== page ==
UN General Assembly, Report of the Ad Hoc Committee on the Establishment of an International Criminal Court, Fiftieth Session Supplement No 22, UN Doc A/50/22, 10ff.
 Rome Statute, art 22(1).
 Another example is the high threshold of mens rea which needs to be reflected in the rules of evidence.
 Werle calls the Rome Statute the “crystallization of international criminal law” which “represents the first comprehensive codification of international criminal law” and which “affirms and clarifies customary international criminal law”: Gerhard Werle, Principles of International Criminal Law (TMC Asser Press, 2005) 3.
 United Nations Diplomatic Conference of Plenipotentiaries on the Establishment of an International Criminal Court, Rome, Italy, 15 June-17 July 1998.
 On the process of the Rome Conference negotiations see Philippe Kirsch and Darryl Robinson, ‘Reaching Agreement at the Rome Conference’ in Antonio Cassese, Paula Gaeta and John RWD Jones (eds), The Rome Statute of the International Criminal Court: A Commentary (Oxford University Press, 2003) 67.
 Although the Preparatory Committee was supposed to filter out disagreements, their Draft Statute contained over 1400 provisions in square brackets.
 For example, the absence of definitions for ‘omission’ and ‘recklessness’.
 Rome Statute, arts 121 and 122.
 For example, the definition of the ‘crime of aggression’.
 As of 1st January 2007 there are 104 States Parties and 139 Signatories to the Rome Statute.
 Rome Statute, arts 17(d) and 53(1)(c).
 Rome Statute Preamble, para 6; Thomas S Warrick, ‘Organization of the International Criminal Court: Administrative and Financial Issues’ (1997) 25 Denver Journal of International Law and Policy, para 202.
 For example, those in East Timor, Kosovo, Sierra Leone and planned for Cambodia.
 Equally the standard of evidence which the prosecutor will need to provide to prove unwillingness and inability under article 17(1)(a) of the Rome Statute needs to be clarified: D Stoelting, ‘ICC Pre-Trial Proceedings: Avoiding Gridlock’ (2002) 9 ILSA Journal of International and Comparative Law 413, 421.
 Regarding the protection of victims as well as the human rights of the accused before the ICC.
 International Criminal Court, ‘Ceremony for the solemn undertaking of the Chief Prosecutor of the International Criminal Court’ (16 June 2003), online: <http://www.icc-cpi.int/library/organs/otp/030616_moreno_ocampo_english_final.pdf> (last accessed on 28 February 2007).
 The International Tribunal for the Prosecution of Persons Responsible for Serious Violations of International Humanitarian Law Committed in the Territory of the Former Yugoslavia Since 1991 (ICTY), SC Res 827, UN SCOR, 48th sess, 3217th mtg, , UN Doc S/Res/827 (1993).
 The International Criminal Tribunal for the Prosecution of Persons Responsible for Serious Violations of International Humanitarian Law Committed in Rwanda (ICTR), SC Res 955, UN SCOR, 49th sess, 3453rd mtg, , UN Doc S/Res/955 (1994).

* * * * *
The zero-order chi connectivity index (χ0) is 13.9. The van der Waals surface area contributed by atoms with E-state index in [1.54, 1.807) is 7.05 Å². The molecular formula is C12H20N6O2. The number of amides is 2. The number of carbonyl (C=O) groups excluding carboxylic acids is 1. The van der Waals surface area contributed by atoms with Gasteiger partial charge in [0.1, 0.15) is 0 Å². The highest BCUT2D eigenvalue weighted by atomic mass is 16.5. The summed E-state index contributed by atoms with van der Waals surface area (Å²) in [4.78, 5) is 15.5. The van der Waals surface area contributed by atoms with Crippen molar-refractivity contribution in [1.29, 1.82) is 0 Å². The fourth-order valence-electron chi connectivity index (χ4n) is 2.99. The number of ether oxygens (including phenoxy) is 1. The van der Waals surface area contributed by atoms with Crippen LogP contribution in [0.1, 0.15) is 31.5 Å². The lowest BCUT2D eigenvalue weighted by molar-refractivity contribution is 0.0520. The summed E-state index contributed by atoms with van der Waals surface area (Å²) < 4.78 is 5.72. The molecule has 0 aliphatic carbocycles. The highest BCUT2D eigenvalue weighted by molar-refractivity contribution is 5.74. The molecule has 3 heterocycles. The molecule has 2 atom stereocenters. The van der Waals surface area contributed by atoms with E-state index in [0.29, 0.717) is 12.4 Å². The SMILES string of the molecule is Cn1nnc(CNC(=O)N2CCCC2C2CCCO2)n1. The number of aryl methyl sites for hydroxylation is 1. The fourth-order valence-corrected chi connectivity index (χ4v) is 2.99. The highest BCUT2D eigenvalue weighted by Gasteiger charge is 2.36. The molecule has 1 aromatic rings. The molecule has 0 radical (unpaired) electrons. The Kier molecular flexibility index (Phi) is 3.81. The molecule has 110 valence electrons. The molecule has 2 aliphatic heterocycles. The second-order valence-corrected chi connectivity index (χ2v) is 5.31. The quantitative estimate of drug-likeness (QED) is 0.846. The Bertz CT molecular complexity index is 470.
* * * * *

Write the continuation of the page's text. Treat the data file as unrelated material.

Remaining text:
For example, the Court’s declaration that rape can amount to an act of genocide: The Prosecutor v Jean-Paul Akayesu (Case No ICTR-96-4-T) 2 September 1998.
 ICTR Statute of the Tribunal, art 12(2), annexed to SC Res 955 UN SCOR, 49th sess, 3453rd mtg, , UN Doc S/Res/955 (1994), online: <http://www.un.org/ictr/statute.html> (last accessed on 4 April 2007).
 Susan Lamb, ‘Nullum Crimen, Nulla Poena Sine Lege in International Criminal Law’ in Antonio Cassese, Paula Gaeta, and John RWD Jones (eds), above n 24, 746.
 Rome Statute Preamble, para 4. In addition, the Rome Statute acknowledges that these most serious crimes affect the international community as a whole not only because of “all peoples are united by common bonds” but also because “such grave crimes threaten the peace, security and well-being of the world”.
 Rome Statute Preamble, para 1.
 There would be no justification, for example, to raise the threshold for genocide to specific intent in some regions and simple intent or even recklessness in others or to include different protected groups in different regions.
 James Crawford, ‘The ILC Adopts a Statute for an International Criminal Court’ (1995) 89 American Journal of International Law 404, 406.
 Patricia M Wald, ‘Why I Support the International Criminal Court’ (2003) 21 Wisconsin International Law Journal 513.
 Rome Statute, art 17 (1)(a)-(c).
 Rome Statute, art 17 and preamble para 10.
 Rome Statute, art 19(3).
 For example Slobodan Milosevic’s rejection of the legitimacy of the ICTY, MILOSEVIC (IT-02-54), ‘Kosovo, Croatia and Bosnia-Herzegovina’, Defence Opening Statement (31 August 2004), 32174ff.
 See Richard Burchill in this volume at 44.
 Steven C Roach, ‘Arab States and the Role of Islam in the International Criminal Court’ (2005) 53 Political Studies 143.
 On the other hand, further complications can arise if a State is party to the Rome Statute but not to the regional court in its own region.
 African [Banjul] Charter on Human and Peoples' Rights, opened for signature 27 June 1981, OAU Doc CAB/LEG/67/3 rev 5 (entered into force 21 October 1986); American Convention On Human Rights, opened for signature 22 November 1969 (entered into force 18 July 1978); European Convention on Human Rights, opened for signature 4 November 1950, 213 UNTS 222 (entered into force 3 September, 1953).